Hope you all had a great weekend. We had a heat wave here in Cape town so am wilting! The winners of the woven cotton fusible interfacing are:
Congratulations, I have tucked a packet of needles into the packet, please email me at firstname.lastname@example.org with your postal address.
I have received feedback from the manufacturers, quilters and machine embroiderers as to the long term effect and laundering of this interfacing. I refer here to the 100% woven cotton interfacing not the polyester web interfacings which I could not comment on or recommend. Apparently the reason that the fabric may bubble when washed is due to the fact that the interfacing is not fused properly when applied. The areas that are not fused will part from the main fabric when washed and cause little bubbles. To avoid this you need to iron the interfacing with a hot steam iron and hold the iron in place for at least 10 seconds on each area to make sure it is completely fused. Leave the fabric to cool completely for at least 15 minutes before use and it will be fine. I have tested this many times and it is absolutely perfect. The European vilene is a better quality product than the pellon and would be my preference but if you are unable to source vilene the pellon shape flex is fine.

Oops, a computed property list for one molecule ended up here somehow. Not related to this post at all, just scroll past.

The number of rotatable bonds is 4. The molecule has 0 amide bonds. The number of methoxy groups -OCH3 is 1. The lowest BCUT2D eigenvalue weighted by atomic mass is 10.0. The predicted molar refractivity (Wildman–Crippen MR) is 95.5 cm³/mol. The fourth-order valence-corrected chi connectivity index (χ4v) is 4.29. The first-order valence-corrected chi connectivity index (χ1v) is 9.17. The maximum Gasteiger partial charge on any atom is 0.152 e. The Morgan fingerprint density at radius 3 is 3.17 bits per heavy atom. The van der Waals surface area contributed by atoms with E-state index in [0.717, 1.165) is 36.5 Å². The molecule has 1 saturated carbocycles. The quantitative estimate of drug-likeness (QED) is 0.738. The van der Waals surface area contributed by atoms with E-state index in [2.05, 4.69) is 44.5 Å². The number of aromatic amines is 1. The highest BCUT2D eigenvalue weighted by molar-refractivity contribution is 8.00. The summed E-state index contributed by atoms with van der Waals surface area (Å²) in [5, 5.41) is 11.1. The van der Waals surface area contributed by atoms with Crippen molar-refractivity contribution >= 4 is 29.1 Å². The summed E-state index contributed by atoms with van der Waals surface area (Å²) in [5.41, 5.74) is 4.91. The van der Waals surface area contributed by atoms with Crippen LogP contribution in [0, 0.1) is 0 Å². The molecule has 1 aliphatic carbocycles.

I have used it with Kona cotton and Irish linen that has a slightly loose weave and it is a joy to stitch on, however I must specify that there is no need to use it on any of the fabrics that I sell in my shop such as the Irish cambric linen, Southern belle 200 count cotton or cotton satin as these do not require a backing fabric. They are sturdy enough and have a close enough weave to use alone. I love this product it works well for me, but I will leave you to make up your own mind about it?
Next week we will discuss the pros and cons of colour print on fabric, meantime wherever you are be it winter, spring, summer or autumn have a wonderful week and many, many happy stitching hours. Trish